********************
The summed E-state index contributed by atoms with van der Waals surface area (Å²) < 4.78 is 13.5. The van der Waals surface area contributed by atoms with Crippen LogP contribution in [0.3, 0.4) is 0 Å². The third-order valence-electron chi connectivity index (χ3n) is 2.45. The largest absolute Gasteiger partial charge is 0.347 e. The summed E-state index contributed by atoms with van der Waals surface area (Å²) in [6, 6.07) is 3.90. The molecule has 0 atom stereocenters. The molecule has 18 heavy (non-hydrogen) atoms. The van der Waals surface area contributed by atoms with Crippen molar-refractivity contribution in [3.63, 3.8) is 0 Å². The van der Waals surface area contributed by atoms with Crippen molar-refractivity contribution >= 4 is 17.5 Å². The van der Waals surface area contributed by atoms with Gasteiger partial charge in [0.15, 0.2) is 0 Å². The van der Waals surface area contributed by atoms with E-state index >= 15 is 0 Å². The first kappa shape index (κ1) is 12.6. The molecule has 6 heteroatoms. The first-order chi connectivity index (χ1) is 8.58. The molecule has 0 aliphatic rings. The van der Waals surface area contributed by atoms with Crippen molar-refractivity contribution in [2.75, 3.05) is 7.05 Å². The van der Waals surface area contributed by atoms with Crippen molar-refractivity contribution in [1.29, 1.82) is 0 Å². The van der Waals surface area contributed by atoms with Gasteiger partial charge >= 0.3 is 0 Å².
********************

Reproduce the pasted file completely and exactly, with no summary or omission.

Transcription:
The summed E-state index contributed by atoms with van der Waals surface area (Å²) < 4.78 is 13.5. The van der Waals surface area contributed by atoms with Crippen LogP contribution in [0.3, 0.4) is 0 Å². The third-order valence-electron chi connectivity index (χ3n) is 2.45. The largest absolute Gasteiger partial charge is 0.347 e. The summed E-state index contributed by atoms with van der Waals surface area (Å²) in [6, 6.07) is 3.90. The molecule has 0 atom stereocenters. The molecule has 18 heavy (non-hydrogen) atoms. The van der Waals surface area contributed by atoms with Crippen molar-refractivity contribution in [3.63, 3.8) is 0 Å². The van der Waals surface area contributed by atoms with Crippen molar-refractivity contribution >= 4 is 17.5 Å². The van der Waals surface area contributed by atoms with Gasteiger partial charge in [0.15, 0.2) is 0 Å². The van der Waals surface area contributed by atoms with E-state index >= 15 is 0 Å². The first kappa shape index (κ1) is 12.6. The molecule has 6 heteroatoms. The first-order chi connectivity index (χ1) is 8.58. The molecule has 0 aliphatic rings. The van der Waals surface area contributed by atoms with Crippen molar-refractivity contribution in [2.75, 3.05) is 7.05 Å². The van der Waals surface area contributed by atoms with Crippen molar-refractivity contribution in [1.29, 1.82) is 0 Å². The van der Waals surface area contributed by atoms with Gasteiger partial charge >= 0.3 is 0 Å².